Shunryu Suzuki was an important emissary of Zen Buddhism to the United States. Establishing a Zen center in San Francisco in the 1960s, he attracted many noted pupils, including this book's editor, Edward Espe Brown. In fact, Not Always So is Brown's collection of Suzuki's teachings during his last years, in the late 1960s and early 1970s.
No doubt some readers will want to wrestle with the often paradoxical nature of Zen teachings. And those from the Western philosophical tradition may find vast differences between the Western system that takes its cue from Descartes' cogito and the Eastern one that emphasizes the destruction of the ego. Says Suzuki: "It is just your mind that says you are here and I am there, that's all. Originally we are one with everything." While the book does not wrestle with cultural-philosophical differences, it is nevertheless a good introduction to Zen. Suzuki's teachings tend to flow from simple stories, usually drawn from his own experiences. It's almost entirely free of the jargon that clutters many books on Buddhism, and the teachings are communicated with clarity and brevity. --Eric de Place --This text refers to the Hardcover edition.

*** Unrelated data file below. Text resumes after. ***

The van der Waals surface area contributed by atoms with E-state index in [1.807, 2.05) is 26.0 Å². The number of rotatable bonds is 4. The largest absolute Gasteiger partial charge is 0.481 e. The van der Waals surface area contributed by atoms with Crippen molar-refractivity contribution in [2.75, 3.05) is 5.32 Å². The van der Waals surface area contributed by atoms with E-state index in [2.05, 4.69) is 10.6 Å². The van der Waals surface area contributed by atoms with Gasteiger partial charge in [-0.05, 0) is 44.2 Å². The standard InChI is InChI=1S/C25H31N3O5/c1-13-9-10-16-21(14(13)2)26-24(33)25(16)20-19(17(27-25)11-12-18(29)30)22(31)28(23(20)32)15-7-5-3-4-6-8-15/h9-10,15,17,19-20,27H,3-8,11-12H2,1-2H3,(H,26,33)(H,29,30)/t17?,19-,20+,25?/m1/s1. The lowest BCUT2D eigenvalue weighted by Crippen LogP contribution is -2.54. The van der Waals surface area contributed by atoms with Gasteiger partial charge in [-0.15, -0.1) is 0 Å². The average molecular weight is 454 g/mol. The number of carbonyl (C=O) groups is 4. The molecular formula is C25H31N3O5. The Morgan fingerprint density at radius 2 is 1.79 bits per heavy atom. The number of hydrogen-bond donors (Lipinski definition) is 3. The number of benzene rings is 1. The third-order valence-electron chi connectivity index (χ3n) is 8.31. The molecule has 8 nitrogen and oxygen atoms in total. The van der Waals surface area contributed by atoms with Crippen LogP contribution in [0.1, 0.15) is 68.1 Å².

The prequel to this book is Zen Mind, Beginner's Mind. I mentioned it improperly in my previous review.Published on Dec 26 2002 by J Osorio
Although I could not fail to enjoy anything collected from the speeches and writings of Suzuki, this book was not as meaningful to me as the first book for which it is the sequel,... Read morePublished on Dec 26 2002 by J Osorio
I just want to clarify something written in a previous review, that seems to suggest some sort of consistency between Suzuki roshi's teaching and Kapleau's. Read morePublished on Aug. 24 2002 by B. Roessler
This is another series of talks given by Shunryu Suzuki who died
in 1971. He seems to have been the greatest Zen Master in the
occidental world to date. Read more